Barry Schnitt: You know, in 2008, you know, there are a lot of discussions about how to handle speech on, on Facebook. And, and the, the main conclusion was, you know, Facebook is gonna have a hands-off approach to it. And I think that made sense in 2008, you know. One there were the professional arbiters of truth, and I believe the press are, are those and have been for centuries. You know, we’re much stronger and had much more distribution. I think Facebook was growing, but, but still relatively small. And that’s changed, you know. And, and Facebook was not a source for, that people look for news and information. You know, it’s a place where you look for photos from your friends or, you know … funny memes, etc. And all of that has changed, you know, dramatically in that, the press has … You know, newsrooms have been decimated. You know, the economics of news have changed dramatically. Uh, Facebook is a news and information source for literally billions of people. And I don’t think a decision made with the variables in 2008 still holds in 2020, especially if you look at the consequences, you know. Um, everything from Brexit to elections here in the US, to elections around the world, to health information during this pandemic are all being threatened by disinformation that is found and hosted by Facebook. And I just don’t see how you can look at the consequences of the decision you made more than a decade ago and see how dramatically bad they are and say, “Yeah, that was definitely … That’s still the right decision today.”

Laurie Segall: Right. I mean I mean, it’s a pretty powerful statement to be an employee, to have been an employee somewhere years ago, right? And to say that you’ve been losing sleep over decisions you made. I mean, that is a pretty powerful thing to say. If you go back like …

Barry Schnitt: Yeah.

Laurie Segall: What, what, what are you losing sleep over specifically?

Barry Schnitt: Well, I mean, I can, I can bring it to, you know, just like a few weeks ago. You know, if, if you saw this Plandemic video, which was a very slick, highly produced piece of gross misinformation about the current pandemic, and  it was liked two and a half million times on Facebook, which means it was seen by many more people. And so that’s literally millions of people who were misinformed about a current health crisis. Now, I, I believe that many of those people will make a decision based on what they saw on that video through Facebook that will be detrimental to the health of themselves or their family. You know, I don’t think it could get more serious than people will die because of something they saw on Facebook. And, uh, yeah, uh, you’re right, I lost sleep over that, um, and I continue to.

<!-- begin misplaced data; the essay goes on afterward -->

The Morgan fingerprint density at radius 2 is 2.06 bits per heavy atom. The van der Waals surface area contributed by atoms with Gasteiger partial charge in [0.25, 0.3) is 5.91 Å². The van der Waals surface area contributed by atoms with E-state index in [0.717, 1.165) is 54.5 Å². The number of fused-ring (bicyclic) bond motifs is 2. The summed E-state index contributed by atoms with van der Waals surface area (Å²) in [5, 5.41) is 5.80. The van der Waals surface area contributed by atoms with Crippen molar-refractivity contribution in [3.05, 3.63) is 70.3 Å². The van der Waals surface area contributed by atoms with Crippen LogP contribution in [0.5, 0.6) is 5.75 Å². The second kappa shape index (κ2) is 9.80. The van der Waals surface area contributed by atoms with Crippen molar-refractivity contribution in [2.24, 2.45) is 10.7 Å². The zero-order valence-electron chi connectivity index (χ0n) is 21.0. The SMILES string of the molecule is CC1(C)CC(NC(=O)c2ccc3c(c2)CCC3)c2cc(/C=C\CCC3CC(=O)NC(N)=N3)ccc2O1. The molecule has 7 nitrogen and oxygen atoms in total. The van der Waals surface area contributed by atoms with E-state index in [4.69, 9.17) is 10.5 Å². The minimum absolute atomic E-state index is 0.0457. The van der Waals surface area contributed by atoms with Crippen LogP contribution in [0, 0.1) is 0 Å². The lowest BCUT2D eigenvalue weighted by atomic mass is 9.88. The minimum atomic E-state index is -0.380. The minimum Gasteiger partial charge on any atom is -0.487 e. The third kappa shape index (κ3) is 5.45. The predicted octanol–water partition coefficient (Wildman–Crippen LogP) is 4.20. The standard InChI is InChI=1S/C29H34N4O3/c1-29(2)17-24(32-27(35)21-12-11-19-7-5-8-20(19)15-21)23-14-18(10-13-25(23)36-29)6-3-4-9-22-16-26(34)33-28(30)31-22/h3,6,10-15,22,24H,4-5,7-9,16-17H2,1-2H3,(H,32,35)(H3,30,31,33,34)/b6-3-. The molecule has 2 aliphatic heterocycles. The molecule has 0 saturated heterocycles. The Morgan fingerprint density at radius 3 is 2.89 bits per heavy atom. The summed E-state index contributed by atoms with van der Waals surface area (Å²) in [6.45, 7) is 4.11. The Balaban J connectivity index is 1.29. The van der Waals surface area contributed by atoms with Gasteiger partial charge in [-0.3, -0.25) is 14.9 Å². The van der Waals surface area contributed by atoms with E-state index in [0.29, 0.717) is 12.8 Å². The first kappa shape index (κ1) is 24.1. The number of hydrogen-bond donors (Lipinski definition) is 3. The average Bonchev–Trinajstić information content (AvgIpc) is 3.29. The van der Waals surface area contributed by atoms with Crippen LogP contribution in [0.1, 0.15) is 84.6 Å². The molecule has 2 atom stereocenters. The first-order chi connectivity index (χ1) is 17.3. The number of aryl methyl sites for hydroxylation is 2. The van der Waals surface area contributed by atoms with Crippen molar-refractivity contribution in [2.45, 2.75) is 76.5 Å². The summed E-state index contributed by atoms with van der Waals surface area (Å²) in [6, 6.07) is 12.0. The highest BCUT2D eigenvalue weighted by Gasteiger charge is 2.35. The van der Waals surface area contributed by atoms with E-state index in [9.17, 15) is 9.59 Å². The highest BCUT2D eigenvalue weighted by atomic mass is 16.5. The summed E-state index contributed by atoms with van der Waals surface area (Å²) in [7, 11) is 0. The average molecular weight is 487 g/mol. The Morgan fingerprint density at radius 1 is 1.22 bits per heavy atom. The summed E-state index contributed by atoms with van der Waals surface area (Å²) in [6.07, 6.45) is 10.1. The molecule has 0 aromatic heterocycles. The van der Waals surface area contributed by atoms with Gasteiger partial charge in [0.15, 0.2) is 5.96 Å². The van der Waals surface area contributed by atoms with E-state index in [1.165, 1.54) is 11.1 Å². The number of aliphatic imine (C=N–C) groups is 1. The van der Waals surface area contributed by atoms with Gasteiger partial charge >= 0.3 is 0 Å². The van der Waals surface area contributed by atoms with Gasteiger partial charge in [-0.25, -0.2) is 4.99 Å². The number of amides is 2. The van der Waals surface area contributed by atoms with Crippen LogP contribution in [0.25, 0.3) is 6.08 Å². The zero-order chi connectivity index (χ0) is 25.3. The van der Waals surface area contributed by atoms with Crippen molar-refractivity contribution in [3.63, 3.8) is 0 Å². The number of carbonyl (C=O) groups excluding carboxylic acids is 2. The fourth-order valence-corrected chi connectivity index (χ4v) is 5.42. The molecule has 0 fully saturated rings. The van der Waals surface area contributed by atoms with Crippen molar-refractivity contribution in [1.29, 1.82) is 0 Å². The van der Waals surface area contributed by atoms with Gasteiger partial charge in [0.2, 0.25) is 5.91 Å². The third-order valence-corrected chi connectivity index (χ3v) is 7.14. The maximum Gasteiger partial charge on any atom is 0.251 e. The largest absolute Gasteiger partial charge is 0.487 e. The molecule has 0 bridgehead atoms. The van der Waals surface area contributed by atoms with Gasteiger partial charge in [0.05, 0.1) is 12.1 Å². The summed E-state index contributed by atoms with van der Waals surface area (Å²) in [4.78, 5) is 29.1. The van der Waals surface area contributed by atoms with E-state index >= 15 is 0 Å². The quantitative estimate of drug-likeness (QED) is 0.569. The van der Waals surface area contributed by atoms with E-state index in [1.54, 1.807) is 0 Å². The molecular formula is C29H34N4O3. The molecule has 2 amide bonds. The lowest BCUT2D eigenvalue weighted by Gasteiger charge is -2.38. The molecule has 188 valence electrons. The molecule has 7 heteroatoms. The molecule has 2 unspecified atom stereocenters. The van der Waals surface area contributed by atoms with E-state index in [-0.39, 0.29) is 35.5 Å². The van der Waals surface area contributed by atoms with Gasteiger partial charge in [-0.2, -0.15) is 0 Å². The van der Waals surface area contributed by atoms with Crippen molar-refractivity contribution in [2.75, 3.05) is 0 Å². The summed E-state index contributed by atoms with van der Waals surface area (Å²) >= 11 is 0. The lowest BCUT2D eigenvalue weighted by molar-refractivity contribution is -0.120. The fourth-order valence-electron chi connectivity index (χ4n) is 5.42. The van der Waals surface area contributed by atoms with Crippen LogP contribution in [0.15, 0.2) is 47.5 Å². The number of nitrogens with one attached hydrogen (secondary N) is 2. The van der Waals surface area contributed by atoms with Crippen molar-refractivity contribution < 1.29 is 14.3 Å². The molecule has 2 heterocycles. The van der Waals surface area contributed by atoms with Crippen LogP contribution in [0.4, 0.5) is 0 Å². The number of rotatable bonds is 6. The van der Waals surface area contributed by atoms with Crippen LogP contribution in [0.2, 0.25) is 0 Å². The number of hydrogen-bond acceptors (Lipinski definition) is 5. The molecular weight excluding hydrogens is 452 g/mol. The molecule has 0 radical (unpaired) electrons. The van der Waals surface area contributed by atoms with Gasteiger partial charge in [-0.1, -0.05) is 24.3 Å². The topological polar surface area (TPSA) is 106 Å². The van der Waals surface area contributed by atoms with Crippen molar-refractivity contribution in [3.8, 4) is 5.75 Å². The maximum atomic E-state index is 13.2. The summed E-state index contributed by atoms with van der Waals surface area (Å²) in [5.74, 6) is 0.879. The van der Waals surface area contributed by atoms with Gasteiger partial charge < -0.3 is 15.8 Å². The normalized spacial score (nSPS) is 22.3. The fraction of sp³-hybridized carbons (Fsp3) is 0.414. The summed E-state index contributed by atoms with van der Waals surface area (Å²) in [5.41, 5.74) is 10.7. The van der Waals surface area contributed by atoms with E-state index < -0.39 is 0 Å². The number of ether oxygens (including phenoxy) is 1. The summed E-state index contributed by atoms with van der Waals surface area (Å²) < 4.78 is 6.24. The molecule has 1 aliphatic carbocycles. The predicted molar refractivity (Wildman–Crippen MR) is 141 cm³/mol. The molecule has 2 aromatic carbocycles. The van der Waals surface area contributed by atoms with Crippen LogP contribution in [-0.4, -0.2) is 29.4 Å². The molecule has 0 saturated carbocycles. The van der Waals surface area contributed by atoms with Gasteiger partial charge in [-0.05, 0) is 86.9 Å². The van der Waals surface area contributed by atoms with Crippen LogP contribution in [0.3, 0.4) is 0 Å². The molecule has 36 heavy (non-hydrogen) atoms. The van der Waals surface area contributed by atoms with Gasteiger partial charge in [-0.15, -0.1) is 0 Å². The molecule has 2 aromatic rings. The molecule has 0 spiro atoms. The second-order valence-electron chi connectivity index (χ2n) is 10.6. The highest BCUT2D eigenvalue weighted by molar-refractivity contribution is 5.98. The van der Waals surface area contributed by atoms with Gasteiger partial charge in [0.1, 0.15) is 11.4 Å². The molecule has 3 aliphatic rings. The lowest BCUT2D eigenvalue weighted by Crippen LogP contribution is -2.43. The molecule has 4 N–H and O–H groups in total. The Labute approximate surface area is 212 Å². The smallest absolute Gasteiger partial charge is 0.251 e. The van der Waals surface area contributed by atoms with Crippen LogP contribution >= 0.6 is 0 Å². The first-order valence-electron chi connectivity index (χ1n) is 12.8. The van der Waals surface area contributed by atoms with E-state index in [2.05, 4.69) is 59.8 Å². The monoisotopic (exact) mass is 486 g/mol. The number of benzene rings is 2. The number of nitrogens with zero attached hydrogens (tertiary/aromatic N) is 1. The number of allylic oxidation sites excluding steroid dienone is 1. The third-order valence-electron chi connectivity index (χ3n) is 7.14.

Laurie Segall: You know, you talk about, um, when we spoke before like a key moment. And you mentioned like intent bias and this piece, um, when you’re, when you’re talking through some of these issues. Can you explain that?

Barry Schnitt: Yeah. So, I mean, when I worked at Facebook and, and other tech companies, you know, you, you build these products and you, you think you know what they’re gonna do, but you never really know until they’re out in the world and people are using them. And they always use them in ways that you didn’t intend. And sometimes that’s good, and sometimes that’s bad. But, you know, your intention is good. You know, you had the intention to give them free speech, or allow them to share, or allow them to create, etc. and so your intent was good and then you look at the outcomes, and hopefully, there are some good outcomes and there are bad. But because of your intent, you focus more on the good outcomes than the bad. and I think that’s been happening at Facebook for years. And I think it’s happening today and that you see them write the stories of success, you know, whether it’s selling products, or the organizing of groups. and I provide examples. You know, they, they, they tout The Sisterhood of Truckers, which I think is amazing. But at the same time, you know, Mark looks at all of that and then he says, “I don’t see how Facebook could have impacted an election.” Like, he’s too smart to not see that those things are the same. You can’t have all of this good and organizing and people changing their minds in a good way and then not have the same thing happen in a bad way.

Laurie Segall: So then having worked closely with him and having worked closely at the, I would say, the company and being kind of the lead on communications, it could be crisis communications, communications. You say he’s too smart for it. Then what do you think it is?

Barry Schnitt: Well, I, you know, I, I haven’t talked to Mark in …

Laurie Segall: Yeah.

Barry Schnitt: … you know, nearly a decade. Aand, uh, so I can’t know what’s in his head. But, you know, the, the two things that my guess are, one, is the intent bias. I, I think he continues to look at all of the good that Facebook is doing in the world and I agree with him that there is a lot of good. And he says that it’s more than the bad. I would say that’s not good enough. And I would say the bad is continuing, is growing and that, that ratio was changing in a way that I think is bad for the world. And two, you know, when I worked at Facebook, there was something that Mark used to say a lot, and he would, and he had a chart and everything and he would, he would continually say, “We’re 1% done.” And, and that was in response to people being too conservative and people working to protect what we’d already achieved rather than working, taking risks to achieve the 99% that was left. And, and I feel like maybe for him and others at the company that, that, that ratio has changed and that maybe they’re feeling like there is more to protect than there is to achieve for Facebook.